Ralph Breaks the Internet
Mission: Impossible - Fallout
Log in with Facebook
Forgot your password?
Don't have an account? Sign up here
and the Terms and Policies,
and to receive email from Rotten Tomatoes and Fandango.
Already have an account? Log in here
Please enter your email address and we will email you a new password.
No consensus yet.
No consensus yet.
All Critics (18)
| Top Critics (5)
| Fresh (17)
| Rotten (1)
Mostly, we have a fuller understanding of why Andre's 46 years on this planet had such a lasting effect on so many people.
Pro wrestling is an entire industry built around an illusion, and it's something that Andre the Giant often nods at, but often seems to brush aside in favor of focusing on the deep resonance it has with its fans.
It's primarily a celebration of a one-of-a-kind talent, intended to put him back into his proper context.
Andre the Giant -- warm, nostalgic and yes, concise -- feels just right.
Perhaps predictably, it leans still too heavily on the myth at the expense of the real man. But it's still incredibly entertaining, if not always as insightful as one might crave.
Hehir's use of pop music and symphonic scores in the film is extremely strong. There are perfectly timed cues throughout the picture that help transition us through storylines
While the doco celebrates the myth of the man, it also crafts a portrait of a rather solitary figure whose gregarious personality masked a quieter, more sensitive soul.
Even if you're not a wrestling fan, you can appreciate a documentary about Andre the Giant...This is a standard but adoring portrait with a good deal of history.
We're literally seeing a legend in the making with Andre the Giant's humble beginnings.
It is constantly moving, often fun, and at points incredibly humorous, as it tells the story of the man who was nicknamed "the eighth wonder of the world" and from this documentary, he was just that.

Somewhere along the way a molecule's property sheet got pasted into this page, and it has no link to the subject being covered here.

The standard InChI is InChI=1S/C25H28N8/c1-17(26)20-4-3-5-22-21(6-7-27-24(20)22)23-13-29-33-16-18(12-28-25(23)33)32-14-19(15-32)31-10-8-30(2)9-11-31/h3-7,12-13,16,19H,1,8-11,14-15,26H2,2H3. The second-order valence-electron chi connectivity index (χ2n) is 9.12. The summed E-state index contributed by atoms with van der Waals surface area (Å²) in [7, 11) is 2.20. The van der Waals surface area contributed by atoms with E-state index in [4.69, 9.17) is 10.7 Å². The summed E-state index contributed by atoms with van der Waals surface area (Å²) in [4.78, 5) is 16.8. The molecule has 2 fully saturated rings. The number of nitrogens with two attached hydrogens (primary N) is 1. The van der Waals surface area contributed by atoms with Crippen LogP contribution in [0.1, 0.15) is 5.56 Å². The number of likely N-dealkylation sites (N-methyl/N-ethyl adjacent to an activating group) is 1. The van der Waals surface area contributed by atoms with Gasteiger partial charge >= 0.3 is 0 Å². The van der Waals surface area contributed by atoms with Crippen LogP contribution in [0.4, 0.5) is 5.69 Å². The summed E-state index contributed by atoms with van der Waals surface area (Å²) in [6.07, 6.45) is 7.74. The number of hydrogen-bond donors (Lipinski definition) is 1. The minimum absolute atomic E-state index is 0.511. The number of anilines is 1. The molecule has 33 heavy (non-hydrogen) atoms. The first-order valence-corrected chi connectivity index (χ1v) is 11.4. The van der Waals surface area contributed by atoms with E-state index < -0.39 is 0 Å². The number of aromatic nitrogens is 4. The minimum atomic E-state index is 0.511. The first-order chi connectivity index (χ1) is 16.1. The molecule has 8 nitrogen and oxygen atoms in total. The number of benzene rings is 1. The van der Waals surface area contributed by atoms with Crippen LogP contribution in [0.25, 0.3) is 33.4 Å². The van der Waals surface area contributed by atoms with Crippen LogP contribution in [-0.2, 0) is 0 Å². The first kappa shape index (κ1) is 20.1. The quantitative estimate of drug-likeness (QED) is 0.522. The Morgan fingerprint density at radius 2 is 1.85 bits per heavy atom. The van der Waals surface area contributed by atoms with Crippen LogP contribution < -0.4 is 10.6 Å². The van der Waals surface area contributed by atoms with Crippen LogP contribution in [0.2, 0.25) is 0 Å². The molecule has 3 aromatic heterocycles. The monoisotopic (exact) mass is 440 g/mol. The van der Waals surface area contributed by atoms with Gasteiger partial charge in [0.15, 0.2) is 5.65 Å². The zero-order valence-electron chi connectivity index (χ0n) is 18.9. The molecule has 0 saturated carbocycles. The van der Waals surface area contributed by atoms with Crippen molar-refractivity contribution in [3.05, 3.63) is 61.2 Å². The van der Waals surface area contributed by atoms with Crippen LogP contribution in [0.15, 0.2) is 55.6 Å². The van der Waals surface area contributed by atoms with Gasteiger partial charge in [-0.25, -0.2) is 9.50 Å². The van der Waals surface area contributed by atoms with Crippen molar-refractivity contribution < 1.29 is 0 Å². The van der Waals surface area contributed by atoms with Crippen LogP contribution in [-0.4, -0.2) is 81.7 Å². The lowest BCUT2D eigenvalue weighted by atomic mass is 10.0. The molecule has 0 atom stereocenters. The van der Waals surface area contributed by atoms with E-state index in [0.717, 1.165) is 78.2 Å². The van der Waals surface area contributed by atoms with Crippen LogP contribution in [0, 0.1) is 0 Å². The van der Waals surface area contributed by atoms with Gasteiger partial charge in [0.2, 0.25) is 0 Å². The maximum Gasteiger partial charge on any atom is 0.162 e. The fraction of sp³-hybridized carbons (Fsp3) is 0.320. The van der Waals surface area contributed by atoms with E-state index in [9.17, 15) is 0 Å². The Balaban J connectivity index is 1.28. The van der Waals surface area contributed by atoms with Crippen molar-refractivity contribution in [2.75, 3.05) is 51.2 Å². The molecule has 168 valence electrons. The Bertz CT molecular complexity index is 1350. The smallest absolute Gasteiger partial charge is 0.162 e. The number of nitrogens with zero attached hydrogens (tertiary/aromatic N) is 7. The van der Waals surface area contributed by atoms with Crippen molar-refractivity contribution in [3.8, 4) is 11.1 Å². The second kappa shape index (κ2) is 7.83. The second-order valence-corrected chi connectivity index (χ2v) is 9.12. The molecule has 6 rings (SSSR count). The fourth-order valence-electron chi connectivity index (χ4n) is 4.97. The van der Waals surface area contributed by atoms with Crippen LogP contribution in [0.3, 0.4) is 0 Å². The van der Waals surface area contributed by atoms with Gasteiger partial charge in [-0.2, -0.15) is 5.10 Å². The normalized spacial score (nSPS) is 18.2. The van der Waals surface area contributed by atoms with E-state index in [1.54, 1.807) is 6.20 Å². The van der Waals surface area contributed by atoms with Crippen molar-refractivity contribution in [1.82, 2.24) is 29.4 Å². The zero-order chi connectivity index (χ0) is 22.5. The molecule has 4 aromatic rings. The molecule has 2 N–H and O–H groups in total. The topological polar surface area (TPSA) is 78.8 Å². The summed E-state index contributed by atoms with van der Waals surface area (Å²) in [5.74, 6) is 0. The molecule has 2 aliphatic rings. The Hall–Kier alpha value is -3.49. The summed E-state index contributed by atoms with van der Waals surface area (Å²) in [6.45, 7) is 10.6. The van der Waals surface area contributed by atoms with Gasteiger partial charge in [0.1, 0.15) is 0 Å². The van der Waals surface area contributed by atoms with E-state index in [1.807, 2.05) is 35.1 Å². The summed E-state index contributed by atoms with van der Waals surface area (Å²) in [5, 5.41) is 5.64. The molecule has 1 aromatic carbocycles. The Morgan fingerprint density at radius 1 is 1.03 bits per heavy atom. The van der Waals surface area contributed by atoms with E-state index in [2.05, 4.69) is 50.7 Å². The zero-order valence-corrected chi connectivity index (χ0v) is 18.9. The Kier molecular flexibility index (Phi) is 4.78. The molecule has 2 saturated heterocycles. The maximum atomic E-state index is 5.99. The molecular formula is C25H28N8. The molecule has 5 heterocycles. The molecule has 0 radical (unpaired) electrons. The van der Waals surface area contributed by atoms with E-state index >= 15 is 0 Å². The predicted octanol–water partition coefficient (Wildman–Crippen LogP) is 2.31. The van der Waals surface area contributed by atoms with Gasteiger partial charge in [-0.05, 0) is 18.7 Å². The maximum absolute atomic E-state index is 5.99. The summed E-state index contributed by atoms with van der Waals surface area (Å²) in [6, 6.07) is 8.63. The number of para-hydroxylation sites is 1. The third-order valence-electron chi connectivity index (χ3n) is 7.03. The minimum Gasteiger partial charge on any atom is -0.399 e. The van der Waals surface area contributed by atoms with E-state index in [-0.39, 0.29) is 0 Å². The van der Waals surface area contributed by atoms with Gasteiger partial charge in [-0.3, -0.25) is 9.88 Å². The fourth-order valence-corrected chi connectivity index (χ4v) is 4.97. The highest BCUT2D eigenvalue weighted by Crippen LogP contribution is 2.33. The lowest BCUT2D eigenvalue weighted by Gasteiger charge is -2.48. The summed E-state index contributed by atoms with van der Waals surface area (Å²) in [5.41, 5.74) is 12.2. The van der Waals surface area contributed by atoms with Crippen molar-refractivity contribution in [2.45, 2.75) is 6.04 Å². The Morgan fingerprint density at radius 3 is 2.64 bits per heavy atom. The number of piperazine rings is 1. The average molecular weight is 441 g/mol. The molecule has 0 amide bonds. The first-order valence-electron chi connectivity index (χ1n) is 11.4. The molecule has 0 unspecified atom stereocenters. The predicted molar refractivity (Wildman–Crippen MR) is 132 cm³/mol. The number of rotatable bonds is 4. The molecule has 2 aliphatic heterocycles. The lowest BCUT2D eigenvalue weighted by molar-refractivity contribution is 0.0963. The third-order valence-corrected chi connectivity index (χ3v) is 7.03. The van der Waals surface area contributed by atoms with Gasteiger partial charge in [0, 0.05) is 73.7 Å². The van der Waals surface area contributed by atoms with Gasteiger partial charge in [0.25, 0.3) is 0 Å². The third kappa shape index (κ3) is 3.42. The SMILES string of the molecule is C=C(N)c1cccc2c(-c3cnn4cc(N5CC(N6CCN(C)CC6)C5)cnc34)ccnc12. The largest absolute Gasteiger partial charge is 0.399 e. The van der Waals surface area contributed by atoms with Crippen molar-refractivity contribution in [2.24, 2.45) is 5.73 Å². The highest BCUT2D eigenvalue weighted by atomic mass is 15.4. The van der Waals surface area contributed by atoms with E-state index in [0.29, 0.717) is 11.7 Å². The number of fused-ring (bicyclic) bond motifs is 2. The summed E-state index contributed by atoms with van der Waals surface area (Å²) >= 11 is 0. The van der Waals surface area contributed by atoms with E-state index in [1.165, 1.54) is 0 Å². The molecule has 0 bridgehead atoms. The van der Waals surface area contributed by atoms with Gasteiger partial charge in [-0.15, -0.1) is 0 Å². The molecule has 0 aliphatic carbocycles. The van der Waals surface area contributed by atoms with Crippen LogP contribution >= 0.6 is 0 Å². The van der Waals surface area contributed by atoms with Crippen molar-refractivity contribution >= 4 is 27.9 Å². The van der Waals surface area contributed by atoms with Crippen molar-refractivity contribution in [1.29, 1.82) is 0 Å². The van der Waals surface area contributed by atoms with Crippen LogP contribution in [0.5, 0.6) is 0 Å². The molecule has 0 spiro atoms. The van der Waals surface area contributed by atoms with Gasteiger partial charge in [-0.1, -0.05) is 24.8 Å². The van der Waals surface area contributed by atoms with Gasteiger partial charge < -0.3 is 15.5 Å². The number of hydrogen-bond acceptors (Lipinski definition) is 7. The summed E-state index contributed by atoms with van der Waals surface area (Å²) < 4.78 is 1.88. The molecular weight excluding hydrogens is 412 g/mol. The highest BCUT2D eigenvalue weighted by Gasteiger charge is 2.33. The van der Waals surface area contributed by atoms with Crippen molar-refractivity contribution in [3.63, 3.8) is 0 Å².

Mostly we marvel at him the same way we would by paying 50 cents at the side show.
Director Jason Hehir finds the humanity in this superficially bestial figure.
Chronicles the events of Andre's life without necessarily diving too deep into the the why of these events; the drive was there, but what created that drive? What made wrestling so attractive? Why did he become so infatuated with it? It seems there had to be more to it than not wanting to live on a farm his whole life and doing something different. No, wrestling became that something different that he loved and that made his uniqueness worthwhile. Was this all that was needed for Andre to dedicate his life to it? How did he maintain this level of commitment and why?
Like many a music docs the events audiences are familiar with are easy to recount, but to get to the core of what motivated and inspired those artists to create the kind of music and persona they did is what really drives these bio docs past surface-level. "Andre the Giant" does this in bursts, has some really insightful interviews from those closest to the Giant, and some archival footage that is absolutely glorious as well as critical to viewers understanding the arc and transformation of this man. Still, it is only in these bursts that Jason Hehir's film seems to be able to genuinely pull the curtain back.
As much a mini-doc about the evolution of wrestling in popular culture as it is a documentary about Andre the Giant (which isn't bad, but instead undoubtedly appropriate) this is simply a subject that requires more room to breathe and at a tight 85-minutes the room just isn't there.
There are no approved quotes yet for this movie.